The Great Tech War Of 2012
Apple vs. Google vs. Facebook vs. Amazon.
Apple vs. Google vs. Facebook vs. Amazon.
An interview with futurist Ray Kurzweil on the “Singularity” and the overlap between technology and spiritualism.
Mr. Jobs's pursuit for aesthetic beauty sometimes bordered on the extreme. George Crow, an Apple engineer in the 1980s and again from 1998 to 2005, recalls how Mr. Jobs wanted to make even the inside of computers beautiful. On the original Macintosh PC, Mr. Crow says Mr. Jobs wanted the internal wiring to be in the colors of Apple's early rainbow logo. Mr. Crow says he eventually convinced Mr. Jobs it was an unnecessary expense.
How amateur tinkerers electronically contacted Russia during the Cold War:
The object of Joel's attention at this moment, however, as it is much of the time, is his four-pound, briefcase-size Radio Shack Tandy Model 100 portable computer. "I bought this machine for $399. For $1.82 a minute - $1.82! - I can send a telex message to Moscow. This technology is going to revolutionize human communications! Think what it will mean when you can get thousands of Americans and Soviets on the same computer network. Once scientists in both countries begin talking to each other on these machines they won't be able to stop. And we'll be taking a running leap over the governments on both sides.
On Sam Jain and Daniel Sundin, the fugitive kings of scareware.
As part of his obsessive search for evidence of UFOs, Gary McKinnon worked his way into thousands of government computers. The U.S. charged him with terrorism. Doctors diagnosed him with Asperger’s. And his lawyers started arguing a new version of the insanity defense.
On the Google conundrum:
It’s clearly wrong for all the information in all the world’s books to be in the sole possession of a single company. It’s clearly not ideal that only one company in the world can, with increasing accuracy, translate text between 506 different pairs of languages. On the other hand, if Google doesn’t do these things, who will?
On Jeff Bezos, Amazon, and the genesis of the Kindle.
On the battle between Shaquille O’Neal and his former IT guy, who’s in control of much of O’Neal’s archived (and often damning) correspondence.
On cell phones and the decline of public space.
One of the great irritations of modern technology is that when some new development has made my life palpably worse and is continuing to find new and different ways to bedevil it, I'm still allowed to complain for only a year or two before the peddlers of coolness start telling me to get over it already Grampaw--this is just the way life is now.
On video game collectors’ “holy grail” – a Nintendo World Championships cartridge:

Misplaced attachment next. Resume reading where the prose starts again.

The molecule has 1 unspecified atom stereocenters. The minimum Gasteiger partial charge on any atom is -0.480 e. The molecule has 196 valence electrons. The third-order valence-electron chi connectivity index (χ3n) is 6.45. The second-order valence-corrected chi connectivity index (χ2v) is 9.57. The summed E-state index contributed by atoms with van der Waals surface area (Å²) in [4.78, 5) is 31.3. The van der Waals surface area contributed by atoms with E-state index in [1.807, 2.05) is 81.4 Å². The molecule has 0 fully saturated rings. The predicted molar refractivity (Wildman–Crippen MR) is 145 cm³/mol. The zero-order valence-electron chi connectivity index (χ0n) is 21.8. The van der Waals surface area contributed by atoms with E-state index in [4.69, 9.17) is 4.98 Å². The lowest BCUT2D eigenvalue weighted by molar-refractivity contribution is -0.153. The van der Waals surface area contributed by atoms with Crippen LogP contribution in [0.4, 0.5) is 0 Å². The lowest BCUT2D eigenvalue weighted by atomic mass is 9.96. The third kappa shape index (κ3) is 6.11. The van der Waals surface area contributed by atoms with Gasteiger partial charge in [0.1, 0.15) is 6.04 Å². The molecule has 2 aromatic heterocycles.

Wired.com tracked down some of the Nintendo World Championships participants and serious videogame collectors whose lives have touched by these coveted artifacts of a bygone 8-bit era. Here are their stories.
In Silicon Valley, up all night coding in the dorms with the aspiring Mark Zuckerbergs of tomorrow.
The idea that people would “inexpensively have access to a tremendous global computation and networking facility” was supposed to create wealth and wellbeing. Has it instead created a technologically advanced dystopia?
In the first seven months of 2011, 94,000 people were sued for illegally downloading porn. Not one case has been decided by a jury. On the industry’s new strategy to make downloaders pay.
A profile of Tarn and Zach Adams, creators of the computer game Dwarf Fortress:
Dwarf Fortress may not look real, but once you’re hooked, it feels vast, enveloping, alive. To control your world, you toggle between multiple menus of text commands; seemingly simple acts like planting crops and forging weapons require involved choices about soil and season and smelting and ores. A micromanager’s dream, the game gleefully blurs the distinction between painstaking labor and creative thrill.
A cautionary inquiry into the unchecked hive mind.
A profile of Jaron Lanier, virtual reality pioneer and the author of You Are Not a Gadget: A Manifesto.
On a decade-long war:
Hackers from many countries have been exfiltrating—that is, stealing—intellectual property from American corporations and the U.S. government on a massive scale, and Chinese hackers are among the main culprits.
On how search and advertising became indistinguishable, the finer points of not being evil, and why privacy is by nature immeasurable. How Google made us the product:
“Google conquered the advertising world with nothing more than applied mathematics,” wrote Chris Anderson, the editor of Wired. “It didn’t pretend to know anything about the culture and conventions of advertising—it just assumed that better data, with better analytical tools, would win the day. And Google was right.”
Codenamed “Synapse”, the Match algorithm uses a variety of factors to suggest possible mates. While taking into account a user’s stated preferences, such as desired age range, hair colour and body type, it also learns from their actions on the site. So, if a woman says she doesn’t want to date anyone older than 26, but often looks at profiles of thirty-somethings, Match will know she is in fact open to meeting older men. Synapse also uses “triangulation”. That is, the algorithm looks at the behaviour of similar users and factors in that information, too.
Around the world, governments and corporations are in a race for code that can protect, spy, and destroy—hacks some secretive startups are more than happy to sell.
The story of a small Latvian counterfeiting business that got far too big for its own good.
Is the streaming Swedish music service, now making its U.S. debut, the best shot the industry has at staying profitable and relevant?
How a musical subculture evolved alongside a technological subculture:
Rave's rise mirrors the Web's in many ways. Both mixed rhetorical utopianism with insider snobbery. Both were future-forward "free spaces" with special appeal to geeks and wonks.